This February the States of Guernsey is set to debate the
introduction of a system of pension auto-enrolment for Guernsey.
The debate is an attempt to address what is a demographic time-bomb
arising from a dual problem of an ageing workforce coupled with low
pension participation levels. The States has estimated as little as
40% of the working population have pension provision, so it is
little surprise that they have sought to follow the model of
auto-enrolment that has been implemented by the UK Government.
Whilst there have been and continue to be challenges for employers
of all sizes in the implementation of auto-enrolment in the UK, it
has resulted in a significant jump of pension participation over
the first two years from 55% in 2012 up to 70% in 2014, according
to the latest figures.
The key elements of the proposal which are outlined in a Policy
Letter published on the States website (click
here) can be summarised as follows:
The States would establish a new low cost pension vehicle
called the Secondary Pension Scheme which could be used by any
employer or self-employed individuals;
Employers would have a legal duty to automatically enrol
eligible employees into either a qualifying scheme or the Secondary
Multi-member Retirement Annuity Trusts (RATs) which have been
set up by employers could operate as qualifying schemes, but
individual RATs would not;
Both individuals and employers would be required to make
minimum contributions into either a qualifying scheme or the
Secondary Pension Scheme;
Employees would be able to opt-out of the Scheme, but would
then be re-enrolled potentially every 2 years unless they opted out
Employers would not be permitted to offer inducements for
employees to opt out of the Scheme.
The States is looking at various options in relation to the
level of contributions, but the indicative figures suggested in the
Policy Letter envisage an initial combined contribution level of 2%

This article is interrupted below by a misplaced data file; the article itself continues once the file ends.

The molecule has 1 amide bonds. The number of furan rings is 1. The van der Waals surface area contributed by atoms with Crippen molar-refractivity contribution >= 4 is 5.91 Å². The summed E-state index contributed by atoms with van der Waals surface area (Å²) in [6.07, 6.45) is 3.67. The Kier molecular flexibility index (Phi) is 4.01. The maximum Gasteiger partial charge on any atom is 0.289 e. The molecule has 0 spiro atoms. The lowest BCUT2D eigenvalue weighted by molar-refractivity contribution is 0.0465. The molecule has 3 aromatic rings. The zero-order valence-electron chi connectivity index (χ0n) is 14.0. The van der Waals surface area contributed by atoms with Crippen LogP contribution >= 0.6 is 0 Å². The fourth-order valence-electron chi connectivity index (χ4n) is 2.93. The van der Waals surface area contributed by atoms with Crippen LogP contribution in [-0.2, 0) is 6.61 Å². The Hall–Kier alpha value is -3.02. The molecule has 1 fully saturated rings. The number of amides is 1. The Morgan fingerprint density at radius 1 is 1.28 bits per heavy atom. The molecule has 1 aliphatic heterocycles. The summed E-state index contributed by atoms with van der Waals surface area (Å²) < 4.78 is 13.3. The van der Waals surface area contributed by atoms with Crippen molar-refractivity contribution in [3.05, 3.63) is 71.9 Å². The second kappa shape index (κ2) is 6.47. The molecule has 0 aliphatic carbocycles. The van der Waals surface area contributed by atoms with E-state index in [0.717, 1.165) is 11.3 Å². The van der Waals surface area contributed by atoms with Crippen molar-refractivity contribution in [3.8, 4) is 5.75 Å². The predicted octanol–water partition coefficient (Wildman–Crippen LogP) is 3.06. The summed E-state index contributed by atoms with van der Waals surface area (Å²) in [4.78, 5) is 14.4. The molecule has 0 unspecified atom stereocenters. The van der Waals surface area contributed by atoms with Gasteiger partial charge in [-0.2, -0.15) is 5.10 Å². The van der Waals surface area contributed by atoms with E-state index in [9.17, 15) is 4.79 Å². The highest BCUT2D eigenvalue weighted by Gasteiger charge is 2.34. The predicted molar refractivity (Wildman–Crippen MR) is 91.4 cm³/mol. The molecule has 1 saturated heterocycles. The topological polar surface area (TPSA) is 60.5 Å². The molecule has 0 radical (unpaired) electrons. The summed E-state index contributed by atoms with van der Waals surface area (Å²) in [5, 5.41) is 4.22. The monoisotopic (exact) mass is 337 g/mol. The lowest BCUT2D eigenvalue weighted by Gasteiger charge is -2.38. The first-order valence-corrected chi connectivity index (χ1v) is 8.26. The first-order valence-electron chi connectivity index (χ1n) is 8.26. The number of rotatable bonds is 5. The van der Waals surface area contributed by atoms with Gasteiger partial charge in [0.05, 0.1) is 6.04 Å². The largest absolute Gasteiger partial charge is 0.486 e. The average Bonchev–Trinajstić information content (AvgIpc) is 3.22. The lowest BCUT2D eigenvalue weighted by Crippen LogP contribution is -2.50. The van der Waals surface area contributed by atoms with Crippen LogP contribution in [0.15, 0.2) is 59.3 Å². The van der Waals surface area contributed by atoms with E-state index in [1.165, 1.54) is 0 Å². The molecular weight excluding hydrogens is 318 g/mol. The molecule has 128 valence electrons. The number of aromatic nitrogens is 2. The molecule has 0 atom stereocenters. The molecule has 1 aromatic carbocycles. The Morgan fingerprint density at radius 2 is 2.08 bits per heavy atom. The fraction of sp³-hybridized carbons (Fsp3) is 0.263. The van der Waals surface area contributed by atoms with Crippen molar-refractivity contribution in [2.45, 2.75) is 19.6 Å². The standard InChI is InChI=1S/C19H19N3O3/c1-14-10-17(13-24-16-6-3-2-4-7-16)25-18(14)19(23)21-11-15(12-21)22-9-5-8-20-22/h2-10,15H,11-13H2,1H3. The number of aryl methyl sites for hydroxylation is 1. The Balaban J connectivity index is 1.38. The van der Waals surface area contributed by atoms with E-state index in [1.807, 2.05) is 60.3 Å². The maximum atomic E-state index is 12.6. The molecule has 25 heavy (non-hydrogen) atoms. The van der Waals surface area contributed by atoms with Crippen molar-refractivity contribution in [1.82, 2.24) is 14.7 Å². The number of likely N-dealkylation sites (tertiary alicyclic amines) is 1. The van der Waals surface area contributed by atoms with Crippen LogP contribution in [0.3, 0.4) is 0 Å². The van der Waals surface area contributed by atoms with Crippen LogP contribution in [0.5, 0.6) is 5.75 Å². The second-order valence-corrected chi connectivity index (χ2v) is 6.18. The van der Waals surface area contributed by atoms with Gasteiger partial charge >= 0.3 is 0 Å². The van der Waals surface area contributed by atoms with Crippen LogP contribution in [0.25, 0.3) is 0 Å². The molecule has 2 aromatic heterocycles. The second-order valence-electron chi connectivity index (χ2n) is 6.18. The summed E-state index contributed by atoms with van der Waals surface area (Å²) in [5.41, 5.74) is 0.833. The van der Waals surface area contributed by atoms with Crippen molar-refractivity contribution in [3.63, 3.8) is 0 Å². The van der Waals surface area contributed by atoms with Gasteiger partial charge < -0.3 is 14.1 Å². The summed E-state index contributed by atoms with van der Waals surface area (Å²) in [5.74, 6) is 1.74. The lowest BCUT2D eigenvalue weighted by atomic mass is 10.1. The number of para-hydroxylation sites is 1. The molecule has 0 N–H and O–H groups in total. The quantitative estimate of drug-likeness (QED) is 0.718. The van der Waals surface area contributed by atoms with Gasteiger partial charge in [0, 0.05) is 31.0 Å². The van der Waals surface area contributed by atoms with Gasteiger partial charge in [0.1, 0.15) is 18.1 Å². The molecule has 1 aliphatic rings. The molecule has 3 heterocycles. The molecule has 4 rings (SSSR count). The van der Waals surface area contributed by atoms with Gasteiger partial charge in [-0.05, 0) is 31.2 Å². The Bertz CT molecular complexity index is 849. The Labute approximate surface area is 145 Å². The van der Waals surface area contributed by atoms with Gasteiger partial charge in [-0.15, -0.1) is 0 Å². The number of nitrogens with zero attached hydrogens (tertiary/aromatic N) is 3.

in 2020, which is probably the earliest that the new Law could come
into force. The contribution would rise to 10% in 2027 as
The basic model proposed by the States is very similar to that
adopted in the UK. However, it is noticeable that a great deal of
focus within the proposals has been applied to the Secondary
Pension Scheme, to alleviate some of the potential administrative
burden for small employers and those who are self-employed. Given
the number of small employers within Guernsey, the majority of whom
currently do not offer any pension provision, it is critical to the
success of these proposals that the Secondary Pension Scheme is
both simple to use and low cost, otherwise the potential negative
impact on Guernsey's economy is all too obvious. For those
employers who already offer a pension scheme, aside from ensuring
contributions at least match the minimum levels, they will need to
review and some will need to amend their scheme rules in due course
to ensure that they are compliant.
In addition, interestingly the ultimate rates proposed by the
States are actually higher than those adopted in the UK, where the
maximum level has been set at 4% for employees, 3% by employers and
topped up with an additional 1% tax relief. Whilst the details of
the provisions such as the level of contributions and timescale for
introduction, are likely to be subject to significant debate over
the coming months and years, it seems almost inconceivable that
Guernsey will not adopt some form of auto-enrolment in the near
future. If it does not, it will certainly face a real risk of its
demographic time-bomb exploding.
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guide to the subject matter. Specialist advice should be sought
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